When commercial salmon troller Mike Hudson was asked to talk to San Francisco Bay Area high school students about his work and the Greater Farallones National Marine Sanctuary, he enthusiastically accepted.
“Nobody ever gets to meet a fisherman — a commercial fisherman — and it’s a treasure for them,” Hudson says.
The sanctuary is managed by the National Oceanic and Atmospheric Administration’s Office of National Marine Sanctuaries, and NOAA offers an assortment of programs designed to foster an understanding of man’s impact on the ocean and an appreciation for the marine life of the sanctuary.
“Fisherman in the Classroom” is one of those programs, and it’s geared to seventh- to 12th-graders. Local fishermen such as Hudson and sanctuary educators are invited into classrooms to talk about the cultural history of fishing on California’s coasts, sustainable fisheries, climate change and watershed restoration.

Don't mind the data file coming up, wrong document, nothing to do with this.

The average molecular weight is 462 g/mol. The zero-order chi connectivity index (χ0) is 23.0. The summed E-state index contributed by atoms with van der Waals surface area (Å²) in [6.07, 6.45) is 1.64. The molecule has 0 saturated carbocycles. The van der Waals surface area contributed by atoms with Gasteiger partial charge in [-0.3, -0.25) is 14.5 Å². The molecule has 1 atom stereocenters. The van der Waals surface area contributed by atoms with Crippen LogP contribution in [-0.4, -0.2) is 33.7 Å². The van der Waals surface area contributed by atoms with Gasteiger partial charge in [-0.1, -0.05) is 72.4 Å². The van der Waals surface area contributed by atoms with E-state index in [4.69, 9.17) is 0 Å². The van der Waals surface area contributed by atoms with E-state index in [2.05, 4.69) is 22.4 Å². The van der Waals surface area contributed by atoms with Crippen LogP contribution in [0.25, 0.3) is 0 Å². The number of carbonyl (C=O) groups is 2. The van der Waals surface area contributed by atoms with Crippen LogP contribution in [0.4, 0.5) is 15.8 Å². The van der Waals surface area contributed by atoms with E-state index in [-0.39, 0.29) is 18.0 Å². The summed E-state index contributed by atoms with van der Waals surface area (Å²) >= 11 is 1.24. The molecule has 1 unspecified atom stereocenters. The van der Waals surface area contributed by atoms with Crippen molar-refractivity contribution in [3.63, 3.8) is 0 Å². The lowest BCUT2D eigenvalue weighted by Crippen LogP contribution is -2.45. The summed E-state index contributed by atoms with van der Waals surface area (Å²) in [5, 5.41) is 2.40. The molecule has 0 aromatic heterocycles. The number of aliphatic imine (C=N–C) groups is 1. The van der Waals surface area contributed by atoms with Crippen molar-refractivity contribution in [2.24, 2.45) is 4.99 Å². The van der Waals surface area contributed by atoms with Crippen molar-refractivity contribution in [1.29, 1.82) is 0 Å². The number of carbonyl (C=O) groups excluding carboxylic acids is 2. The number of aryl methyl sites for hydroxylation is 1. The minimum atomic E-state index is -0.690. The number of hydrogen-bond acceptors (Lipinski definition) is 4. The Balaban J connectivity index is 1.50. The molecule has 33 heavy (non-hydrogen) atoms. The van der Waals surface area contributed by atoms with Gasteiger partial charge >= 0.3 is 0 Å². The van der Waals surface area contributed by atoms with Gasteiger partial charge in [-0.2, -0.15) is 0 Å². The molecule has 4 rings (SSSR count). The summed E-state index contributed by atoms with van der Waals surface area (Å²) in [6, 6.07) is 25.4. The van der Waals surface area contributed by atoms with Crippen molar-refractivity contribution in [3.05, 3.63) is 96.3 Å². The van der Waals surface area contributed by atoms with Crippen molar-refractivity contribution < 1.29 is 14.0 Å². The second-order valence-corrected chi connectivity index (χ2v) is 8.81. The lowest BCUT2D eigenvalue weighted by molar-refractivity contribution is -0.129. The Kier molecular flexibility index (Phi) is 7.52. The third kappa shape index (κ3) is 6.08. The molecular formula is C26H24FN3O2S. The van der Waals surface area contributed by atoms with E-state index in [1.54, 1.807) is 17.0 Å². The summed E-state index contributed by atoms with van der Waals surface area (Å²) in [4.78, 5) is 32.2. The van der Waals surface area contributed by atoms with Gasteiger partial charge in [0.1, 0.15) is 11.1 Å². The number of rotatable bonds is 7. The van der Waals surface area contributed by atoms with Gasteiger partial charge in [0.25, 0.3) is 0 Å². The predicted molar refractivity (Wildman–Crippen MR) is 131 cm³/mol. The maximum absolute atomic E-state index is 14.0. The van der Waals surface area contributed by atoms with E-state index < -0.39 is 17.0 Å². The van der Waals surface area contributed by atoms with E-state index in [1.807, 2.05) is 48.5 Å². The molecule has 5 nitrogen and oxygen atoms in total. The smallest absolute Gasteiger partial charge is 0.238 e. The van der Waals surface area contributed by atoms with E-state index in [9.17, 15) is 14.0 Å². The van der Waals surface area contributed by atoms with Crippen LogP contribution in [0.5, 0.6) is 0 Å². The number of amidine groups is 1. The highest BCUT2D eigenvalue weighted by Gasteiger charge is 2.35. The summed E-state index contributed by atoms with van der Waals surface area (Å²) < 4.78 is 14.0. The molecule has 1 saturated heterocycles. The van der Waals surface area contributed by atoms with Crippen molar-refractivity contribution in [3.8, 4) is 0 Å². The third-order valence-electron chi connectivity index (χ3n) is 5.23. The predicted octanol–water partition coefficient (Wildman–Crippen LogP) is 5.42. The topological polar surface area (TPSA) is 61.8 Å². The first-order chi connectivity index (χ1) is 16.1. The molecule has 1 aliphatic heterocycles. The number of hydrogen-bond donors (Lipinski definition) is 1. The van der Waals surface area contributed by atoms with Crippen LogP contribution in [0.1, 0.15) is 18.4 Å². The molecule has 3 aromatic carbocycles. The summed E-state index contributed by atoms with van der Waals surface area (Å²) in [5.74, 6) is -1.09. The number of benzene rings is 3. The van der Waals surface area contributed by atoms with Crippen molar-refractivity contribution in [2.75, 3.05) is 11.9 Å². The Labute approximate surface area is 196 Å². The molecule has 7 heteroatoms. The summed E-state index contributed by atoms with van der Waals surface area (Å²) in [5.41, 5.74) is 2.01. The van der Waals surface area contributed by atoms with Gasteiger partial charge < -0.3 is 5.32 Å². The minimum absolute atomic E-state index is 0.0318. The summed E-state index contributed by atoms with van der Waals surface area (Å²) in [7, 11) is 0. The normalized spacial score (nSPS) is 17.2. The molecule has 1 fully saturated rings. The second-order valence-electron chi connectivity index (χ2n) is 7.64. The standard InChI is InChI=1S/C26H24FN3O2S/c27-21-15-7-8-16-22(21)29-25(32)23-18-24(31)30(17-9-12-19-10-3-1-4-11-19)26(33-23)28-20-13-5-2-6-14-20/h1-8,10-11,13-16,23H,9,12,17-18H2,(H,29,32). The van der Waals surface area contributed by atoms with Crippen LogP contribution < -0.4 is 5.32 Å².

This NOAA video has more about the program and Hudson’s involvement:
Although few of the students Hudson addresses have ever gone fishing — “a couple, three hands [come up] in every class, and I just think it’s really not enough, you know,” he says — Hudson believes his visits have an impact.
“They take some of what I say home with them,” he says.